Good morning! Here’s what you need to know.
Yanukovych may be in Moscow. A Russian news organisation reports that the ousted Ukrainian president — now a fugitive in his home country — was seen in a Moscow hotel and is now staying at the Kremlin-run “Barvikha sanatorium” outside the city, the AP reports. Meanwhile, the Ukrainian currency continues to get obliterated. The hryvnia dropped fell another 7.7% today (to 11 per dollar), and the currency has fallen 19% over the last four days.
The Royal Bank of Scotland reports big loss. RBS said it would have to cut costs after posting a $US13.64 billion loss, Reuters reports. “Let’s be quite clear. We are too expensive, we are too bureaucratic and we need to change,” new CEO Ross McEwan said. The mostly state-owned bank plans to cut costs by 40%, but still raised eyebrows by doling out $US960 million in bonuses for 2013.
German unemployment dropped to its lowest level since September 2012. “Berlin expects private consumption, which boosted growth in 2013, to increase by 1.4 per cent as workers benefit from an increase in employment to an expected record of 42.1 million this year and a nominal 2.7 per cent jump in earnings,” Reuters reports. Meanwhile, euro area business is enjoying a nice four-month winning streak right now.
A fresh read on business spending. It’s a busy day of economic data. This morning at 8:30 a.m., January durable goods orders will be released. Economists predict that nondefense capital goods excluding aircraft (core capital goods) slipped by 0.2%. “What matter in this report are core capital goods data, since they feed into our GDP tracking model — core capital goods are nondefense capital goods excluding aircraft and are a good proxy for capex,” said Bank of America Merrill Lynch economists. “We expect core capital goods shipments to pull back 1.0% mum as freezing weather slowed down business activity over the month and core orders declined in December. Core orders were likely weak for a second consecutive month in January, down 1.5%.”
Also at 8:30, we’ll get weekly initial jobless claims. Economists expect initial claims dropped to 335,000 from 336,000 a week ago. “Initial jobless claims probably edged lower during the Presidents’ Day holiday week,” Citi’s Peter D’Antonio wrote clients. “The weather was much fairer during the reference period, but holidays can result in aberrant swings in the data.”
Then at 11:00 a.m., the Kansas City Fed Manufacturing index will be released. Economists believe this regional activity index dropped to 2 in February from 5 the month prior.
Asian markets were mixed in overnight trading. Japan’s Nikkei fell 0.32% and Korea’s KOSPI climbed 0.39%. European markets were down, and U.S. futures pointed to a lower open.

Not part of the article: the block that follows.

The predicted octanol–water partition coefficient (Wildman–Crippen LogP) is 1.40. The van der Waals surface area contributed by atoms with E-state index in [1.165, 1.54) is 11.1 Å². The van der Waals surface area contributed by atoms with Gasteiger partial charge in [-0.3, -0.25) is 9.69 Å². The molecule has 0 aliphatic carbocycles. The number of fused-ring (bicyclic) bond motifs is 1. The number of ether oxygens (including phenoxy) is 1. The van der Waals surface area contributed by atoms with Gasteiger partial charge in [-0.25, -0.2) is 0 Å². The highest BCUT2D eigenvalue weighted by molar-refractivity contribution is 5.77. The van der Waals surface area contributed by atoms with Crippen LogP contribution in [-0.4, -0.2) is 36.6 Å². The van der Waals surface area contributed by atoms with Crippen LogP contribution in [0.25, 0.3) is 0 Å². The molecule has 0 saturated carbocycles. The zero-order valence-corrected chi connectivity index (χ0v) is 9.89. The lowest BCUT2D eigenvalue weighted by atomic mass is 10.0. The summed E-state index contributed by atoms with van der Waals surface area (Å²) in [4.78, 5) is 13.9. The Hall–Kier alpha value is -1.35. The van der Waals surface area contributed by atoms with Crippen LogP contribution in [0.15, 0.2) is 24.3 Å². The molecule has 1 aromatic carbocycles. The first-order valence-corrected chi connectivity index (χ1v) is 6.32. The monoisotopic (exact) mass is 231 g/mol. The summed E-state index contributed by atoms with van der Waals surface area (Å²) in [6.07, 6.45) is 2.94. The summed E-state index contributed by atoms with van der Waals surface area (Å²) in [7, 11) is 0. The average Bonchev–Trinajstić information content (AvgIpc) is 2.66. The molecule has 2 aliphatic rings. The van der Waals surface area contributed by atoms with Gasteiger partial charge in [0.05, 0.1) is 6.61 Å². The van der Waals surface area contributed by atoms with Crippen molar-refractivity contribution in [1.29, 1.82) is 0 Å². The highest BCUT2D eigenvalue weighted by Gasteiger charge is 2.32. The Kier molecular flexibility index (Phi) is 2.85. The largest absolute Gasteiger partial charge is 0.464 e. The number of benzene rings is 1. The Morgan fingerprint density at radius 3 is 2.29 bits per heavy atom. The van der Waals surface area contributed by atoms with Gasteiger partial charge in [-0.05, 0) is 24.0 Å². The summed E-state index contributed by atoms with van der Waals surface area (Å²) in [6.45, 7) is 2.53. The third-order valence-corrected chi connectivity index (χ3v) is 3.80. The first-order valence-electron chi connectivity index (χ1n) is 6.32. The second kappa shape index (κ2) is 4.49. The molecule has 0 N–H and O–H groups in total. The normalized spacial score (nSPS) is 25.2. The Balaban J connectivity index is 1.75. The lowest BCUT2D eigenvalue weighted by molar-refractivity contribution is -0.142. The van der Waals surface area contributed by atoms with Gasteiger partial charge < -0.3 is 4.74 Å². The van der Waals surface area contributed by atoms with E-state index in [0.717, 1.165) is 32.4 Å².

JC Penney surges after earnings. The company reported a Q4 adjusted loss of $US0.68 per share, but the retailer’s posted its first same-store sales gain since April 2011. The stock went ripping after the bell yesterday and is trading up 18% after hours.
Yellen speaks to Congress. New Federal Reserve chair Janet Yellen will be testifying before the Senate Banking Committee again, delivering the second half of her semiannual Monetary Policy Report to Congress.
Brazil slows its interest rate hike. The country’s central bank voted to hike interest rates by 25 basis points instead of the 50 basis point bump that it had been doing six straight meetings. “While the bank did not close the door to raising rates again at its next meeting in April, many economists saw the decision as a signal that it may soon end one of the world’s most aggressive monetary tightening cycles,” Reuters reports.
Pantheon’s Ian Shepherdson previews the durable goods report:
Core capital goods orders are less susceptible to severe weather effects than the headline durable goods orders numbers, but history suggests it would be prudent to assume at least some further hit after December’s modest 0.6% decline. The broader durable goods numbers suffered more in December, with a 1.3% drop ex-transportation, so we are hoping for a broadly flat picture in today’s January report. At the headline level, though, a sharp drop in orders for Boeing aircraft is likely to inflict real damage, though the month-to-month relationship between the company’s numbers and the official data is quite fraught. We tentatively expect a 3% drop in total orders, well below the -1.5% consensus forecast, but the range of possible outcomes here is very wide. Given this uncertainty, and the unreliability of the monthly data, we don’t expect to have a very clear view of the underlying trend in orders until the spring.